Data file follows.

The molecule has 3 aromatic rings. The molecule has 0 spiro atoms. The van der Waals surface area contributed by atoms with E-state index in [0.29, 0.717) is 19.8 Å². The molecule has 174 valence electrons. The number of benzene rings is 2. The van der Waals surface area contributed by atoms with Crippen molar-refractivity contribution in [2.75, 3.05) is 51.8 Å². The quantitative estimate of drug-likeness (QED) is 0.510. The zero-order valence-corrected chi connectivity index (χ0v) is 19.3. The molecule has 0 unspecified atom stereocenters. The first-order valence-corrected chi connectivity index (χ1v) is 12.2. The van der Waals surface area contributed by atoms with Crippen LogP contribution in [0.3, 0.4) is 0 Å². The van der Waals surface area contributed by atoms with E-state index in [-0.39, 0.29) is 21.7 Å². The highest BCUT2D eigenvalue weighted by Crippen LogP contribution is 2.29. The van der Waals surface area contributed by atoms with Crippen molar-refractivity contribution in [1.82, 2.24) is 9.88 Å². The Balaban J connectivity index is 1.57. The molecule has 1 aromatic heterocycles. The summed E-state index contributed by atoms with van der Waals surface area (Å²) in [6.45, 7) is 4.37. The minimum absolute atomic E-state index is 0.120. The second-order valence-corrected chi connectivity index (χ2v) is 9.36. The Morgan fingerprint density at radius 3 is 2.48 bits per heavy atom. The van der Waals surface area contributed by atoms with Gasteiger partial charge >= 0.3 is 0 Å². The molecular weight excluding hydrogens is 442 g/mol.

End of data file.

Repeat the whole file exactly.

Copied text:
The molecule has 3 aromatic rings. The molecule has 0 spiro atoms. The van der Waals surface area contributed by atoms with E-state index in [0.29, 0.717) is 19.8 Å². The molecule has 174 valence electrons. The number of benzene rings is 2. The van der Waals surface area contributed by atoms with Crippen molar-refractivity contribution in [2.75, 3.05) is 51.8 Å². The quantitative estimate of drug-likeness (QED) is 0.510. The zero-order valence-corrected chi connectivity index (χ0v) is 19.3. The molecule has 0 unspecified atom stereocenters. The first-order valence-corrected chi connectivity index (χ1v) is 12.2. The van der Waals surface area contributed by atoms with Crippen LogP contribution in [0.3, 0.4) is 0 Å². The van der Waals surface area contributed by atoms with E-state index in [-0.39, 0.29) is 21.7 Å². The highest BCUT2D eigenvalue weighted by Crippen LogP contribution is 2.29. The van der Waals surface area contributed by atoms with Crippen molar-refractivity contribution in [1.82, 2.24) is 9.88 Å². The Balaban J connectivity index is 1.57. The molecule has 1 aromatic heterocycles. The summed E-state index contributed by atoms with van der Waals surface area (Å²) in [6.45, 7) is 4.37. The minimum absolute atomic E-state index is 0.120. The second-order valence-corrected chi connectivity index (χ2v) is 9.36. The Morgan fingerprint density at radius 3 is 2.48 bits per heavy atom. The van der Waals surface area contributed by atoms with Gasteiger partial charge >= 0.3 is 0 Å². The molecular weight excluding hydrogens is 442 g/mol.